• Headless content management systems (CMSes) are becoming a common component of digital platforms. Contentful is a modern headless CMS that our teams have successfully integrated into their development workflows. We particularly like its API-first approach and implementing CMS as code. It supports powerful content modeling primitives as code and content model evolution scripts, which allow treating it as other data store schemas and applying evolutionary database design practices to CMS development. Other notable features that we've liked include inclusion of two CDNs to deliver media assets and JSON documents, good support for localization and the ability—albeit with some effort—to integrate with Auth0.

    • As Google Cloud Platform (GCP) has expanded in terms of available geographic regions and maturity of services, customers globally can now seriously consider it for their cloud strategy. In some areas, GCP has reached feature parity with its main competitor, Amazon Web Services, while in other areas it has differentiated itself—notably with accessible machine learning platforms, data engineering tools, and a workable Kubernetes as a service solution (GKE). In practice, our teams have nothing but praise for the developer experience working with the GCP tools and APIs.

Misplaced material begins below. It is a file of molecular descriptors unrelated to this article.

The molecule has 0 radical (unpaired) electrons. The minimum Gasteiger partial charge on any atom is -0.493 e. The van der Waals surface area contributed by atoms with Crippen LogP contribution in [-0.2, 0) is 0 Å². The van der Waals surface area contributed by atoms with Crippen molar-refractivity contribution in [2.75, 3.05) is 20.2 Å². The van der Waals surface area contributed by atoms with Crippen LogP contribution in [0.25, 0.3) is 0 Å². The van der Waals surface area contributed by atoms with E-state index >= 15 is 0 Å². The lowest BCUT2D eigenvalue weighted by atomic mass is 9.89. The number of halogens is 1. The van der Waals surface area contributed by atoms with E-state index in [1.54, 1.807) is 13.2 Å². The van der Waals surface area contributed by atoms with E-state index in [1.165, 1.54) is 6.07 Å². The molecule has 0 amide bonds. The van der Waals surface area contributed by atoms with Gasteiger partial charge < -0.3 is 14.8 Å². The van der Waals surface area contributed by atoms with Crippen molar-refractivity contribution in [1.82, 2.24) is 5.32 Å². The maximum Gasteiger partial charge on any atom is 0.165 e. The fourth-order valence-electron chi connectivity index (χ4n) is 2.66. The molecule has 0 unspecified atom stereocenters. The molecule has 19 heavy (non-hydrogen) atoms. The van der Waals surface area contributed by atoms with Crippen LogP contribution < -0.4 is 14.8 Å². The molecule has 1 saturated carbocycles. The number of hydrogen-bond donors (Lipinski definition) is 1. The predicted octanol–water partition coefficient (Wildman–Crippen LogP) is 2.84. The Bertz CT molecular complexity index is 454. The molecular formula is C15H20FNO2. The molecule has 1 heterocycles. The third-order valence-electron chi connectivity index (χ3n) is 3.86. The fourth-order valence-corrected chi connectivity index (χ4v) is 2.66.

• As we've gained more experience with the public cloud across organizations large and small, certain patterns have emerged. One of those patterns is a virtual private cloud network managed at the organizational level and divided into smaller subnets under the control of each delivery team. This is closely related to the idea of multiaccount cloud setup and helps to partition an infrastructure along team bounds. After configuring this setup many times using VPCs, subnets, security groups and NACLs, we really like Google's notion of the shared VPC. Shared VPC makes organizations, projects, VPCs and subnets first-class entities in network configurations. VPCs can be managed by an organization's administrators who can delegate subnet administration to projects. Projects can then be explicitly associated with subnets in the VPC. This simplifies configuration and makes security and access control more transparent.